Stump the Host's Trip to the Zoo
On a cold and rainy Memorial Day weekend the members of Stump the Host are high and dry on an upper floor of the sprawling Chicago Recording Company in Streeterville. The studio is Chicago's premier recording house, having seen everything from myriad jingle sessions to Mannheim Steamroller and the CSO to, well, to ex-Guns N' Roses guitarist Izzy Stradlin', who's rehearsing downstairs. Up on Stump's floor, Steve Dawson, the handsome, high-cheeked singer and songwriter, is trapped in a small room getting a rhythm-guitar track right. His wife, singer Diane Christiansen, lounges on a couch behind the recording console, tending to the couple's four-month-old baby girl. Directing Dawson from the board is Steve Berlin, saxophonist and producer for Los Lobos and others (Dave Alvin, Faith No More). The band's three other members and various onlookers loiter like fish in a summer pond.
In movies and myth, rock bands are "discovered" and then quickly made stars. In life, it's a little more complicated. Stump the Host is a successful local club band from the Phyllis' Musical Inn scene, which also produced Souled American and Shrimp Boat. While the band's friendly, slightly antique sound has exactly nothing in common with the reigning grunge of today, Stump does have a lot of things going for it: Dawson's lucid, sophisticated new-country compositions, his and Christiansen's luxuriantly entangled dual vocals, and a tough and articulate lead guitarist in Brian Dunn. For the last several years the band has been the wary inhabitant of almost-signed-dom. Dawson and Christiansen, for instance, signed a two-year publishing deal with PolyGram last year. In such arrangements the company tries to place the writers' songs on other albums, and indeed a song Dawson cowrote nearly made it onto a George Jones record. In another bit of advancement, Stump the Host was a finalist in Musician magazine's Best Unsigned Bands Contest last year. And the recording session last May was another step forward for the band--Zoo records had coughed up money for a "demo deal."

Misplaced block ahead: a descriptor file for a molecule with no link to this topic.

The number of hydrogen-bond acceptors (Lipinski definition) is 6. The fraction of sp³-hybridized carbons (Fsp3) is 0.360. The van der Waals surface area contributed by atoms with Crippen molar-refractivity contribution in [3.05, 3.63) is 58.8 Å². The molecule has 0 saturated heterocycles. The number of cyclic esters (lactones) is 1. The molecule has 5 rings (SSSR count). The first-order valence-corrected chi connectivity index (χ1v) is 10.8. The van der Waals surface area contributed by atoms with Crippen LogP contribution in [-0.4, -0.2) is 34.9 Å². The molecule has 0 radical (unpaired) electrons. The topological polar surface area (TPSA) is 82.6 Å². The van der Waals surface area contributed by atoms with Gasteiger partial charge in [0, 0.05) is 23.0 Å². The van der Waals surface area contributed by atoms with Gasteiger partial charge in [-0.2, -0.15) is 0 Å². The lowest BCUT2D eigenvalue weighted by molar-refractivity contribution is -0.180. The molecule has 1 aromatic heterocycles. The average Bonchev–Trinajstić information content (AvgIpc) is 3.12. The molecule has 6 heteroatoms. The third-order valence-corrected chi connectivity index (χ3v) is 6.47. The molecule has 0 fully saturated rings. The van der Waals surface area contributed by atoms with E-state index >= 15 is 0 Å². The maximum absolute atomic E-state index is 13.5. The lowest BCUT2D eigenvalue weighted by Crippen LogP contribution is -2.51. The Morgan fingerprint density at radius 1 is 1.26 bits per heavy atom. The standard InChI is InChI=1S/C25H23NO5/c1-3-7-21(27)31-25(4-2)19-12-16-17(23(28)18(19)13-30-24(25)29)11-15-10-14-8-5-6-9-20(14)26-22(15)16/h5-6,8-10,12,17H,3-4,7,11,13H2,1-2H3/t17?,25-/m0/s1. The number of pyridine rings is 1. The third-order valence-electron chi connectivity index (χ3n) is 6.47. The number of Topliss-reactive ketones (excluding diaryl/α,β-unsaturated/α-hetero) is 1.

The exec who got Stump in the studio was Jim Powers, Zoo records' Chicago-based director of A and R, or artists and repertory, which is the music industry's name for people who go out and find bands to sign. Powers went to school at Iowa State and later came to Chicago and worked for Jam Productions as a talent buyer. But he took off in 1988 to become an international scout for BMG, the conglomerate that includes RCA; he signed the Cowboy Junkies to the label. The job--jetting around the world looking for good music--was "pretty near utopia for about a year," he concedes, but he got weary of it after three. Powers wanted to come back to Chicago--"I was looking for a label that didn't care where I lived"--and accordingly joined Zoo, a mini-major with distribution provided by BMG.
Powers hooked up with the band some time ago: he corralled Zoo personnel into checking Stump out at the South by Southwest music conference last March. The company was interested enough to pay for Berlin and the demos. "It's when the company's not ready to commit to six figures, but you want a better indication of what the band can do," says Powers. "You do things in a day you'd generally spend weeks and months on." The band enjoyed themselves over the four days, during which they recorded and mixed four songs--"Married in a Taxi Cab," "10,000 Pounds," "Bronko Nagurski," and "Pink to Black." Powers took the tapes back to LA, and Zoo eventually responded with an offer.
Which neither Powers nor the band liked. "It just kind of sat there," says Dawson. "The company wasn't as pleased as I was with the results," says Powers frankly. "And the question becomes, Do you forge ahead with the band with only moderate to lukewarm support from the company? I have total confidence that the band has what it takes, but when the company doesn't want to spend the money marketing it, you have to look at the realities of the business. You need them in your corner. Their attitude was, You can do this, but....And you just won't have their support if you encounter some pitfalls. "
Powers and the band spent several months mulling things over, but by fall had decided to keep looking. The band will record a CD on its own, and Powers is in the process of setting up his own production company. He'll still work for Zoo but have a place to start marketing bands elsewhere when the company passes. In the meantime, you can see the band--with new drummer Danny Massey, formerly of the Wildroots--tonight at the Abbey Pub and next Friday, the 18th, opening for Webb Wilder at the China Club.
Center Stage Tix!
WTTW's taping of Center Stage continues with Lindsey Buckingham on December 18, Keith Richards on December 28, Gloria Estefan on January 21, and Sade on either March 10 or 11. The station fills the taping audiences via a random drawing of self-addressed stamped envelopes. Send 'em to Center Stage/artist's name, 5400 N. Saint Louis, Chicago 60625. Inside, they want your name, your age, day and night phone numbers, and, again, the name of the artist you wish to see.
Art accompanying story in printed newspaper (not available in this archive): photo/J. Alexander Newberry.